“I really appreciate the way the project has included the voice of the community,” said Albuquerque, N.M., graduate student Jesse Harden, who is working toward his master’s in social work and is an intern for Mission Waco. “I’ve been really privileged to be a part of learning from the community and hearing from them and partnering with them.”
The building that will house the Jubilee Market has a long history of selling groceries. It was originally a Safeway in the 1920s. However, as business became more competitive in the 70s and 80s, it and numerous other neighborhood grocery stores were converted into convenience stores.
“One of the problems was convenience stores were predatory,” Dorrell said. “They sell stale bread at fresh bread prices or more, they don’t have produce that is fresh and they don’t have the things people need to eat.”
While convenience stores are great for picking up an item or two at the last minute or stopping to buy snacks, they are not stocked to provide the full spectrum of a person’s dietary needs.
“Food deserts traditionally have higher rates of obesity and higher rates of cholesterol and heart disease,” Harden said. “With increased access to healthy food, we hope to see those rates begin to fall. Also, we know that students who have high carb and high sugar diets have a harder time focusing in school, so the healthier the diet, the better concentration students will have.”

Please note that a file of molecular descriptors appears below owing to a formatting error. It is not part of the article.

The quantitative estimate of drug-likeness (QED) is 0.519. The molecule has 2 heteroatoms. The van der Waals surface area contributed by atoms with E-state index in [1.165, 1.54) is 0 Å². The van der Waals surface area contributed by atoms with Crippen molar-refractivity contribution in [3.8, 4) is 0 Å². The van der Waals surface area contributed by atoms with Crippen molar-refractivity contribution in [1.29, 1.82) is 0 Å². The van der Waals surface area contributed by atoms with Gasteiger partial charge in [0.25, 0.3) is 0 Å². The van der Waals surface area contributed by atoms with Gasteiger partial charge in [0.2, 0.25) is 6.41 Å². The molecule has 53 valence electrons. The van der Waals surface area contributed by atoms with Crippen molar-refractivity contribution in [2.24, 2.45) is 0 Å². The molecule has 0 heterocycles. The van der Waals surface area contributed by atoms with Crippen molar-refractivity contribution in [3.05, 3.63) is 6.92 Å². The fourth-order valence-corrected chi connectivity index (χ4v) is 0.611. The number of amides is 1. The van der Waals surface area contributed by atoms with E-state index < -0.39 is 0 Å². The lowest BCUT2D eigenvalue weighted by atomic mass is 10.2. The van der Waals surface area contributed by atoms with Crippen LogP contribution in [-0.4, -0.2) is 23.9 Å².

According to an asset map compiled by Mission Waco staff, there is a 33 percent obesity rate in the neighborhoods surrounding the Jubilee Food Market. Cholesterol rates are as high as 35 percent, and blood pressure rates are as high as 37 percent. These kinds of health problems are what Mission Waco is trying to reverse. By giving the community an easily accessible place to buy quality food, the nonprofit hopes to build up the community and increase overall health.
Dorrell said that while he has no idea what it looks like to run a grocery store, much less a nonprofit one, he has a great team of people working with him, including two former Kroger’s employees. He said he is also drawing ideas from a nonprofit grocery store started in Boston called Daily Table.
Dorrell said Mission Waco’s work on the hydroponic greenhouse is still in progress. Although the site for the greenhouse is still in renovation, the team has begun composting and has four raised garden beds ready to test production.
“We’d like to set up a greenhouse right next door to the Jubilee Market and have that be part of what supplies the store with fresh produce,” Harden said.
In the months before the greenhouse is ready, however, Mission Waco will partner with Drayton McLane’s grocery supply business McLane Global to provide food for Jubilee.
As the time for Jubilee to open approaches rapidly, Harden said he is excited to finally see members of the community around the store have access to healthy food for themselves and their families. The process of making this vision a reality is well on its way.
“We now know where every shelf will go and what will be on that shelf,” Dorrell said. “It’s going to be a really neat looking building.”